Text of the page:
Businesses and Individuals all over the world and surprisingly in Ghana (and the rest of Africa), generate a lot of data as part of their daily business and social life. These data generated over a long period of time tell a story that is hard to be untrue. The truth assumption in the long-term data is based on the fact that, the entities (individuals and businesses) are not aware that they are writing these stories and hence there is no motivation to put out false stories over a long time. (this does not mean all data are true). It must be stated that all these data are of business relevance depending on how the data is analysed and for what purpose it is to be used. This explains why facebook data was important to Cambridge Analytica.

Accountants find themselves practicing in different functions within the value chains of companies in different sectors as cost accountants, management accountants, financial analysts, credits analysts, valuation experts, strategists, Finance business partners, finance and economics researchers etc. All these functions require the use of data to inform Business Strategies and actions. In fact, I can comfortably say that data is the friend of every Accountant or Finance Professional.

Therefore, as Accountants and financial analyst or finance professionals as a whole, we need to understand the processes, methods and tools for analysing data for the purpose of creating value for our organisations.

In my few years of working as a data analysts either as part of my academic work, professional career (as a research analyst and a Finance Business Partner in a bank), or as a hobby and as part of my Continuous Professional Development (CPD) exercises, I have come to the conclusion that, for finance professionals and in deed for all social scientist, we need to follow the following steps to understand and find the hidden stories in data (as nicely listed by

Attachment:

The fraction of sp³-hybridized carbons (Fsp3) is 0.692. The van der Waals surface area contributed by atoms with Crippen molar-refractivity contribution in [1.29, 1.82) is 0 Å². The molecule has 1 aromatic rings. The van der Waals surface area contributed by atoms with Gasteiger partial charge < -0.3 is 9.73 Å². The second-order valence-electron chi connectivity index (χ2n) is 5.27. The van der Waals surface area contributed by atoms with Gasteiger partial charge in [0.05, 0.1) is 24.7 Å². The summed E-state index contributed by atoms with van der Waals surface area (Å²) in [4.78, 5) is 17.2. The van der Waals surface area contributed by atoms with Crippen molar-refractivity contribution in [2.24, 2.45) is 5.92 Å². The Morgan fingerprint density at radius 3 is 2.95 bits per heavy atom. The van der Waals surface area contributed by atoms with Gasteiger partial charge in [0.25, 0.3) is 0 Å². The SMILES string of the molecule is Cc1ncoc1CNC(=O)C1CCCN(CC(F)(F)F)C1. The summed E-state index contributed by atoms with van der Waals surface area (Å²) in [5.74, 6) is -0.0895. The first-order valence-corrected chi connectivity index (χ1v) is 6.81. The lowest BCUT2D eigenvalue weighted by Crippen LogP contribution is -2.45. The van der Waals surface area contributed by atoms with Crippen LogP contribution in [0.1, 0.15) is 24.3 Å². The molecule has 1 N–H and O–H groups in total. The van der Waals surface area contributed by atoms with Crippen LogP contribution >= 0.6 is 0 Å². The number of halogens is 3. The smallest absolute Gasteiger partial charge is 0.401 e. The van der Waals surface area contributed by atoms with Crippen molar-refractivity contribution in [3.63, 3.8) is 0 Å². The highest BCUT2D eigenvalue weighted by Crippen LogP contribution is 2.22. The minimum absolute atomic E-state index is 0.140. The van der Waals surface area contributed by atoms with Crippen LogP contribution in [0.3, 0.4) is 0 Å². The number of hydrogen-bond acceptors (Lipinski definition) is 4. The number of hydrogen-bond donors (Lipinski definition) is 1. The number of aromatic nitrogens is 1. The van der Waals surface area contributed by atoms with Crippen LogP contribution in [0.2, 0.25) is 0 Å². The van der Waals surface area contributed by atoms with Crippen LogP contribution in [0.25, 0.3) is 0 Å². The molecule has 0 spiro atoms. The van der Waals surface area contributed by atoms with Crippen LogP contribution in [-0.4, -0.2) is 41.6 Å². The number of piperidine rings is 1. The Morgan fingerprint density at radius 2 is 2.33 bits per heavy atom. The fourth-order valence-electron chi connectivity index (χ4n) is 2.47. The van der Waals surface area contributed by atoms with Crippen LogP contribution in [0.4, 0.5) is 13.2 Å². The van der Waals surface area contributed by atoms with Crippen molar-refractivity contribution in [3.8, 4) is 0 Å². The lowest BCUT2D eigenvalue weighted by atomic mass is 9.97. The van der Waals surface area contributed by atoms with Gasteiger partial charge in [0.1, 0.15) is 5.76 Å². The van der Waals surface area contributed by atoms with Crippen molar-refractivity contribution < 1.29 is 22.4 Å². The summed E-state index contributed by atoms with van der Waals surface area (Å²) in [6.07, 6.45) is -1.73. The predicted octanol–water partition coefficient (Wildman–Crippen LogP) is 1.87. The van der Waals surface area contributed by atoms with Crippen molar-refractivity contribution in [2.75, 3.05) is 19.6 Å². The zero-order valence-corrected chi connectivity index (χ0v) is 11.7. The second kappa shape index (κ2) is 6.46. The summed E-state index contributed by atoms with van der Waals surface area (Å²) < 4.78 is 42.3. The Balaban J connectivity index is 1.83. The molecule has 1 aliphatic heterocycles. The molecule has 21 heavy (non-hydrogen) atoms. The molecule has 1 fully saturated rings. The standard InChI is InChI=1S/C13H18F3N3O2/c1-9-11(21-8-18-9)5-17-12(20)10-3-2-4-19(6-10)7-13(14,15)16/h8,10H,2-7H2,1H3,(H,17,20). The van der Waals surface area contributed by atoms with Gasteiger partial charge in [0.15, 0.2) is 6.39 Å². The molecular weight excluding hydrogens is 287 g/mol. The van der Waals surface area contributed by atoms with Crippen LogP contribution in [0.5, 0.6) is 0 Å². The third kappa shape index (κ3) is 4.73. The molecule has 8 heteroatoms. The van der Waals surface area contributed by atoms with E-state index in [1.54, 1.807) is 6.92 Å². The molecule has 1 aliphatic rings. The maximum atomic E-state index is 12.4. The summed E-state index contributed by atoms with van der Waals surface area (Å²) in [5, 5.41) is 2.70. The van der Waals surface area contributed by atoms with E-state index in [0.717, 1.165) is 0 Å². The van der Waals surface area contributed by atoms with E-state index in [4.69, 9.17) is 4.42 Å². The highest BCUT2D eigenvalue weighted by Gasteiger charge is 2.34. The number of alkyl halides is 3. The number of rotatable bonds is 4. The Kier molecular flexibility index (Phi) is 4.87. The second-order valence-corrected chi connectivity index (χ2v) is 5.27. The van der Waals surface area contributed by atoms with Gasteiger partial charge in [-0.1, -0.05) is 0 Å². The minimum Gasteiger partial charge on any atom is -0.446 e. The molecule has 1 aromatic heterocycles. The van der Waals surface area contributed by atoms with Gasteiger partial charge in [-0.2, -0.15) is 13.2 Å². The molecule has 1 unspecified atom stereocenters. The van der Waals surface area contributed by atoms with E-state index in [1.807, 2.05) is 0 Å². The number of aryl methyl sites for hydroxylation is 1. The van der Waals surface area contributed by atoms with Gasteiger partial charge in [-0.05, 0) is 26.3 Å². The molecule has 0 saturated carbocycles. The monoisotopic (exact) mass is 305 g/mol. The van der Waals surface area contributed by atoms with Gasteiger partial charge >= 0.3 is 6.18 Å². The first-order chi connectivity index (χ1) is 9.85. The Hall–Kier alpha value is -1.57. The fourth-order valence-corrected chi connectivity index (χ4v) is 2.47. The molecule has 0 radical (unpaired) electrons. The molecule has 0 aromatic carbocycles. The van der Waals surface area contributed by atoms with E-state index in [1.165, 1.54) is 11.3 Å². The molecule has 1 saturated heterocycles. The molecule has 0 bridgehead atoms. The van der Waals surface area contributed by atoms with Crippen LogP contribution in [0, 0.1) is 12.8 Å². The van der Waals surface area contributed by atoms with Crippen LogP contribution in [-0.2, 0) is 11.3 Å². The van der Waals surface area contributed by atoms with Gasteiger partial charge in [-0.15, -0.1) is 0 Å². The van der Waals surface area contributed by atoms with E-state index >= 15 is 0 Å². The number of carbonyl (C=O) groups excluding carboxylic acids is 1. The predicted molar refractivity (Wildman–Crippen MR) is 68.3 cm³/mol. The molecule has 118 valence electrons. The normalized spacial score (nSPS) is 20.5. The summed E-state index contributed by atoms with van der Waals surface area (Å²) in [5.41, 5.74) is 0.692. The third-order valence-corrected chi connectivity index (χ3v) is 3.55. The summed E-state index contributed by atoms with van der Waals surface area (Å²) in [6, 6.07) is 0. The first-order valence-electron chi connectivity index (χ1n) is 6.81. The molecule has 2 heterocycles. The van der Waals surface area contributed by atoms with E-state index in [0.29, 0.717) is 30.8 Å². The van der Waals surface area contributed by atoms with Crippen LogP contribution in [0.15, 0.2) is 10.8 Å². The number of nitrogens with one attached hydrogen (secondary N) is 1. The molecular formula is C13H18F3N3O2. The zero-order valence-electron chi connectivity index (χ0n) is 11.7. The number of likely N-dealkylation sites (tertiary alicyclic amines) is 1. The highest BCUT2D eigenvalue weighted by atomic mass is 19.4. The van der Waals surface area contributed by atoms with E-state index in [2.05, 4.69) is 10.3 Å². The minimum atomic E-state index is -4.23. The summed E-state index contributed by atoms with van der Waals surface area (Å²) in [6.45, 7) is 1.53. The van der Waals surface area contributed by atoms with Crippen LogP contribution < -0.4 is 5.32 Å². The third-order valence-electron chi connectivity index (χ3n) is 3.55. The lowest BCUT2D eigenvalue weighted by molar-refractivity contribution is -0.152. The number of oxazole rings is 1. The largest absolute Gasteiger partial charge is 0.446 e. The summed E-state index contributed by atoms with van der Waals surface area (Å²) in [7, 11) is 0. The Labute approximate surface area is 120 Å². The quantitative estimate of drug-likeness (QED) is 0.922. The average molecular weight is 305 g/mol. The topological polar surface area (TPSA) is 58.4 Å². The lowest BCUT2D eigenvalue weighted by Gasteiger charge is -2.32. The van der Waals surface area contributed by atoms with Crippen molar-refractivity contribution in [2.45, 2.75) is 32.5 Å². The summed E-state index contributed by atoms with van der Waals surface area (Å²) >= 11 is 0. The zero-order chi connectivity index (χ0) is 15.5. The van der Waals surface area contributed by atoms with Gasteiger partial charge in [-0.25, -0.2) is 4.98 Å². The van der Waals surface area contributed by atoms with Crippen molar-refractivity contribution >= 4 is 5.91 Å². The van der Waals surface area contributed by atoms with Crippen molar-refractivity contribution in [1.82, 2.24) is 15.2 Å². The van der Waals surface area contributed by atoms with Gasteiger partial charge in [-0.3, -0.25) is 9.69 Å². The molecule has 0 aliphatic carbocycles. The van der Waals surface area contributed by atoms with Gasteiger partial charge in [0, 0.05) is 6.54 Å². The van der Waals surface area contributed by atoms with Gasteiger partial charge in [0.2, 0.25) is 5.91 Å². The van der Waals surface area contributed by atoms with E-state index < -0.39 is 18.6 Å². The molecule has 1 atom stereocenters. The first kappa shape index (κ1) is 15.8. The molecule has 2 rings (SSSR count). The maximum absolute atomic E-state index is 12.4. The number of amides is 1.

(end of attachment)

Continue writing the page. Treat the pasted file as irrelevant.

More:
1. Collect and clean data
  2. Structure data
  3. Model (business) problems
  4. Analyse data
  5. Visualize the results
  6. Find connections
  7. Add layers of complexities to the problem
  8. Build what if scenarios
  9. Reach conclusions
  10. Take Action

At any level of this data analysis process, a good analyst must have at the figure tips certain analytical techniques and tools available to make these very easy. It is the aim of this writer to make known to you some of these tools as a finance professional to make you confident in your practice over the series of writings and demonstrating videos that will follow this article. For the purpose of this lecture series, Microsoft excel will be employed. However, interested readers and viewers can request for the same procedures in other tools like SPSS, R – programming, Python etc.

Pre-requisite for this series is a simple personal computer, installed Microsoft excel and your time. No fees required, no centralized meeting point.

To ensure effective use of time and resources, the main lectures will start posting after we get 50 interested readers indicating below that they are interested and it will be worthwhile. Please add your comments and expectations from the course.

Next post will be on introduction to data collection and cleaning.